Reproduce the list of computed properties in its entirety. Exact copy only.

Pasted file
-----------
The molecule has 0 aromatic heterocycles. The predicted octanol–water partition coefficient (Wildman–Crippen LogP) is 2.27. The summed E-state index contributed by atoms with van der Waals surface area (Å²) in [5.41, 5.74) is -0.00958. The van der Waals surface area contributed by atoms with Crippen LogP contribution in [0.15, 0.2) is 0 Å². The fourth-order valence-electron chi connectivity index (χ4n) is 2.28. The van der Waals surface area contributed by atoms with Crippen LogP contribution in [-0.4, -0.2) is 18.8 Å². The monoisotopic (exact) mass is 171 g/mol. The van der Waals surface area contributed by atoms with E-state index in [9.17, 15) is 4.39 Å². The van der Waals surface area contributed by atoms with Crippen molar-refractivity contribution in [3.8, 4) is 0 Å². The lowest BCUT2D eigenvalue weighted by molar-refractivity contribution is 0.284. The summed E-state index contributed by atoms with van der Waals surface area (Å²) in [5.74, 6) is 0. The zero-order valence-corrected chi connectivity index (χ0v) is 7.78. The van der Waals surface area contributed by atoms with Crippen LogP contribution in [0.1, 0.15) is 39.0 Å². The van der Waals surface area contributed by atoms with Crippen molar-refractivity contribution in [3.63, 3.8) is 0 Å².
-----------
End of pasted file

The molecule has 0 aromatic heterocycles. The predicted octanol–water partition coefficient (Wildman–Crippen LogP) is 2.27. The summed E-state index contributed by atoms with van der Waals surface area (Å²) in [5.41, 5.74) is -0.00958. The van der Waals surface area contributed by atoms with Crippen LogP contribution in [0.15, 0.2) is 0 Å². The fourth-order valence-electron chi connectivity index (χ4n) is 2.28. The van der Waals surface area contributed by atoms with Crippen LogP contribution in [-0.4, -0.2) is 18.8 Å². The monoisotopic (exact) mass is 171 g/mol. The van der Waals surface area contributed by atoms with E-state index in [9.17, 15) is 4.39 Å². The van der Waals surface area contributed by atoms with Crippen molar-refractivity contribution in [3.8, 4) is 0 Å². The lowest BCUT2D eigenvalue weighted by molar-refractivity contribution is 0.284. The summed E-state index contributed by atoms with van der Waals surface area (Å²) in [5.74, 6) is 0. The zero-order valence-corrected chi connectivity index (χ0v) is 7.78. The van der Waals surface area contributed by atoms with Crippen LogP contribution in [0.1, 0.15) is 39.0 Å². The van der Waals surface area contributed by atoms with Crippen molar-refractivity contribution in [3.63, 3.8) is 0 Å².